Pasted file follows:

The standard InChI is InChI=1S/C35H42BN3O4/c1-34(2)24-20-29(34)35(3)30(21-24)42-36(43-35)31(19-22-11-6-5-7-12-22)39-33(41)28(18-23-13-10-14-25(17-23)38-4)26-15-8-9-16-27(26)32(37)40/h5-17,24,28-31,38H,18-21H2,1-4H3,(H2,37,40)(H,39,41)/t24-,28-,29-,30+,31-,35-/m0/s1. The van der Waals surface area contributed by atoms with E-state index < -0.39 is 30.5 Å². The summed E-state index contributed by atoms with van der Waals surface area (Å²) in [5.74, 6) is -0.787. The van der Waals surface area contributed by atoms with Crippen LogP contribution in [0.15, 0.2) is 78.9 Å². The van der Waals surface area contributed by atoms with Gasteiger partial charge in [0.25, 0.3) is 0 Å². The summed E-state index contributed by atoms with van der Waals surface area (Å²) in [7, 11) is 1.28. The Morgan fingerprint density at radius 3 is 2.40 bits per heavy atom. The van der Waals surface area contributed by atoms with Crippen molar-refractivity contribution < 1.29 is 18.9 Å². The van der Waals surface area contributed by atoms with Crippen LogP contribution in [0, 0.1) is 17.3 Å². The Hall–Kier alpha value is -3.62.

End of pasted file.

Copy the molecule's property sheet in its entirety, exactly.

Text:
The standard InChI is InChI=1S/C35H42BN3O4/c1-34(2)24-20-29(34)35(3)30(21-24)42-36(43-35)31(19-22-11-6-5-7-12-22)39-33(41)28(18-23-13-10-14-25(17-23)38-4)26-15-8-9-16-27(26)32(37)40/h5-17,24,28-31,38H,18-21H2,1-4H3,(H2,37,40)(H,39,41)/t24-,28-,29-,30+,31-,35-/m0/s1. The van der Waals surface area contributed by atoms with E-state index < -0.39 is 30.5 Å². The summed E-state index contributed by atoms with van der Waals surface area (Å²) in [5.74, 6) is -0.787. The van der Waals surface area contributed by atoms with Crippen LogP contribution in [0.15, 0.2) is 78.9 Å². The van der Waals surface area contributed by atoms with Gasteiger partial charge in [0.25, 0.3) is 0 Å². The summed E-state index contributed by atoms with van der Waals surface area (Å²) in [7, 11) is 1.28. The Morgan fingerprint density at radius 3 is 2.40 bits per heavy atom. The van der Waals surface area contributed by atoms with Crippen molar-refractivity contribution < 1.29 is 18.9 Å². The van der Waals surface area contributed by atoms with Crippen LogP contribution in [0, 0.1) is 17.3 Å². The Hall–Kier alpha value is -3.62.